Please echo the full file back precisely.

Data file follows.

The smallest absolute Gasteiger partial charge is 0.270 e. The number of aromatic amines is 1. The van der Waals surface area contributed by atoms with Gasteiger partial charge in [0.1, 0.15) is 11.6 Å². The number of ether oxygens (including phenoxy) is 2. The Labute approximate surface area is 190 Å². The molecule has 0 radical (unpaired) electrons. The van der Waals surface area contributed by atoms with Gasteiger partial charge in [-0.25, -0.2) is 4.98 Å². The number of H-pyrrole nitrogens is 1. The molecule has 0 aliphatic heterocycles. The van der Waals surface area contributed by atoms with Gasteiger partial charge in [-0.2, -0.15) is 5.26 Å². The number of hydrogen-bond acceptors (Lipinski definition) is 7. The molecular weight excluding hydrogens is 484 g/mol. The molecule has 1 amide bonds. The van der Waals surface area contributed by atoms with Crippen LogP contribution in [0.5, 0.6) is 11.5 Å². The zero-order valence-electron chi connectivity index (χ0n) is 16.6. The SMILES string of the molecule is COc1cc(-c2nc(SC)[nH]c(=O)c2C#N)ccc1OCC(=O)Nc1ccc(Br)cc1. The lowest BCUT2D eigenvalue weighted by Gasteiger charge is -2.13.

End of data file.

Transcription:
The smallest absolute Gasteiger partial charge is 0.270 e. The number of aromatic amines is 1. The van der Waals surface area contributed by atoms with Gasteiger partial charge in [0.1, 0.15) is 11.6 Å². The number of ether oxygens (including phenoxy) is 2. The Labute approximate surface area is 190 Å². The molecule has 0 radical (unpaired) electrons. The van der Waals surface area contributed by atoms with Gasteiger partial charge in [-0.25, -0.2) is 4.98 Å². The number of H-pyrrole nitrogens is 1. The molecule has 0 aliphatic heterocycles. The van der Waals surface area contributed by atoms with Gasteiger partial charge in [-0.2, -0.15) is 5.26 Å². The number of hydrogen-bond acceptors (Lipinski definition) is 7. The molecular weight excluding hydrogens is 484 g/mol. The molecule has 1 amide bonds. The van der Waals surface area contributed by atoms with Crippen LogP contribution in [0.5, 0.6) is 11.5 Å². The zero-order valence-electron chi connectivity index (χ0n) is 16.6. The SMILES string of the molecule is COc1cc(-c2nc(SC)[nH]c(=O)c2C#N)ccc1OCC(=O)Nc1ccc(Br)cc1. The lowest BCUT2D eigenvalue weighted by Gasteiger charge is -2.13.